Using a data fabric system, Domino’s can track data that is collected from all point-of-sales systems, 26 supply chain centers, and customer mobile devices. This tool provides the company with a single trusted point of truth to help improve business performance, including logistics and forecasting, and enables one-to-one buying capabilities across the board.

Calor Gas improves improves service and renewals with CDI

Top UK company, Calor Gas, is a supplier of liquid petroleum gas with over 100,000 domestic customers. The company sought to target potential customers with offers that could improve retention and revenue. 

Using a Data Fabric solution, Calor Gas created a 360-degree customer view. This new insight allowed Calor Gas to provide customers with a more personalized and usable service, while experiencing a return on investment in just 12 -18 months. 

Customer data integration strategies

There are a number of different ways to implement CDI in a business. FInding the best fit for your company’s data and needs is the difficult part. The most important implementation strategies are straight-forward – simply ask who, what, when, where, why, and how. 

  1. Establish location and definition: Reviewing the customer path from entry to exit establishes a better understanding of which business processes are involved with collecting and storing data, and what data you currently have to integrate. This existing inventory is integral to creating your plan.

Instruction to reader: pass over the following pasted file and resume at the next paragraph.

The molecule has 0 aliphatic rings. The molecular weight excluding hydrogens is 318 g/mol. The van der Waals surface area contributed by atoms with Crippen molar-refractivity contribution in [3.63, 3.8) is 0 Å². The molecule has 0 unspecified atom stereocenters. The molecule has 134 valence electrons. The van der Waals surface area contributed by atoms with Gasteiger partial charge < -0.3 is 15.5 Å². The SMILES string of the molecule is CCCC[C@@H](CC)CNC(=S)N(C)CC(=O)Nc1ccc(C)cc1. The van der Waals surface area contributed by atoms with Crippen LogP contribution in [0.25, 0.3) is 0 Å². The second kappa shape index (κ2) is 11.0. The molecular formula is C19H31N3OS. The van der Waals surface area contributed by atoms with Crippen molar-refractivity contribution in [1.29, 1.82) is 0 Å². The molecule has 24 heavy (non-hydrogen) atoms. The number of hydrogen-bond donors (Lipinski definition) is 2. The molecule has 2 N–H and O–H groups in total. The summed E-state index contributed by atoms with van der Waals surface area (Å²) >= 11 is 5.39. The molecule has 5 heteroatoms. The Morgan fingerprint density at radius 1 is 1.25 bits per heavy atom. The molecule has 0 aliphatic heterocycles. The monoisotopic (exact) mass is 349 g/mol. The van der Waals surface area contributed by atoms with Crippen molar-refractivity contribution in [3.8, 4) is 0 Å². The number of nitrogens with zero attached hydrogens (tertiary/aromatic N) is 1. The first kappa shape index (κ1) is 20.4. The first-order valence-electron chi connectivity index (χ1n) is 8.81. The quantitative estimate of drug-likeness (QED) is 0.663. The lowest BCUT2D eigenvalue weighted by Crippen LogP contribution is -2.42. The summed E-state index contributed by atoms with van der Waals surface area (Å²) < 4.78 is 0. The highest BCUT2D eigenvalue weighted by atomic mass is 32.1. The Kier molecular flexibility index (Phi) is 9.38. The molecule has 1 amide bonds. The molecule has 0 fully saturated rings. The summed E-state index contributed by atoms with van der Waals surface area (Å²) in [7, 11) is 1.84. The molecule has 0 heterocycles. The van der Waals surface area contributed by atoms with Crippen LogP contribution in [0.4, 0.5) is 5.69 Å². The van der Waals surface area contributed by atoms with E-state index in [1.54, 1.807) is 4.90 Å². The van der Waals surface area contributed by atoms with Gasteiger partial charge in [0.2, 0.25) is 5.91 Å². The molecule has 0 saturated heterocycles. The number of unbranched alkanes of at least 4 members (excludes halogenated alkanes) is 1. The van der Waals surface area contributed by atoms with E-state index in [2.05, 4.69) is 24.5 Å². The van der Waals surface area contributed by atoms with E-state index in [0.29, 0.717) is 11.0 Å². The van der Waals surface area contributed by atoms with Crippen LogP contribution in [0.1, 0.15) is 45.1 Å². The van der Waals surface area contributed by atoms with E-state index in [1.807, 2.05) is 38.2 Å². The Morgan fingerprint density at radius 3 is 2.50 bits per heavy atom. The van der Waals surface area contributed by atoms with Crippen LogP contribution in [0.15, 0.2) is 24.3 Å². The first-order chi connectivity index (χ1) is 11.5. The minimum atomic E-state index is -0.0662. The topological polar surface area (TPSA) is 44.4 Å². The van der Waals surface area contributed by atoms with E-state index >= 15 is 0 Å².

2. Define data categories and assign access: Categorize who accesses your data and why. In particular, identify who will be involved in the integration and what their roles will be. Will it be IT specialists, business users, or an entirely different team? What you decide will impact the CDI solution you choose.
  3. Determine integration objectives: Determine the business reasons for consolidating your customer data and establish metrics to track whether your company is meeting business goals.
  4. Create a CDI map: Use your customer data information to create a method for collecting, integrating and organizing your data that includes data quality, as well as cleansing for bad data and duplications.
  5. Finalize an implementation plan and timeline: Determine what policies, procedures, and rules will be used as part of CDI, including data governance, quality, and security. The timeline will depend on what type of tools you are using. A good technology tool will help you sort out the timeline and the type of integration method will dictate what order the process should follow.